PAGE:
Titus Andronicus – reviews of 'bloody good' Shakespeare
'Exciting' but 'harrowing' revival of Shakespeare's most brutal play even has the critics swooning
What you need to know
A revival of Shakespeare’s tragedy Titus Andronicus has opened at Shakespeare’s Globe, London. Lucy Bailey directs this graphic production of Shakespeare’s bloodiest and most violent play, which has reportedly led to frequent fainting in the audience.
Set in the late days of the Roman Empire, it tells the story of a fictional Roman general, Titus, who becomes caught up in a brutal and devastating cycle of revenge with Tamora, Queen of the Goths. Runs until 13 July.
What the critics like
This is “a bloody good revival of a bloody, strange play”, says Dominic Maxwell in The Times. Alongside the excitement and grotesque bloodshed, is the sobering sense that revenge is for dummies; that violence begets only violence.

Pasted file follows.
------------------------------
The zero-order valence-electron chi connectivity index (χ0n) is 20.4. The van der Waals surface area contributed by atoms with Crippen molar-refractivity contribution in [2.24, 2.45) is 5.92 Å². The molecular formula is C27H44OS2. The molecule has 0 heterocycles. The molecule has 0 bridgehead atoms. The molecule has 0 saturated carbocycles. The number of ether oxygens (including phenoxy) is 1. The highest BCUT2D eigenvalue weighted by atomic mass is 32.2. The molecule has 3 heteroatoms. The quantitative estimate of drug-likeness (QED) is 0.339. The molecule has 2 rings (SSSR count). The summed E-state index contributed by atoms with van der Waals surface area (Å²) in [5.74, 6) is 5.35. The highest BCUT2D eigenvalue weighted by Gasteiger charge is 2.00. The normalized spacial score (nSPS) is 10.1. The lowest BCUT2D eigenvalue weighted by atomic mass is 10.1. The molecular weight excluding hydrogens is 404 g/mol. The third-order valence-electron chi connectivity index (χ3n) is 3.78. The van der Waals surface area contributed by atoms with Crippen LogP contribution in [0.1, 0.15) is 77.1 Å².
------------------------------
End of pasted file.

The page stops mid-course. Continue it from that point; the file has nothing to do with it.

The production "deftly combines psychological detail with wild energy, comic brio and desolate horror to plunge you into the waking nightmare of a society gripped by blood feud", says Sarah Hemming in The Financial Times. It’s eerie, exciting, claustrophobic and unnerving.
It “pulls no punches” and achieves a dramatic power that makes the stomach churn and the hands sweat, says Charles Spencer in the Daily Telegraph. The performances are outstanding and “you leave the theatre feeling both harrowed to the marrow and disconcertingly elated”.
What they don’t like
Holly Williams in The Independent admits that she fainted and missed Act III, scene ii, but says: “if it’s anything like the rest of this vivaciously staged, blackly comic and dizzyingly unrestrained production, it was probably exceptional”.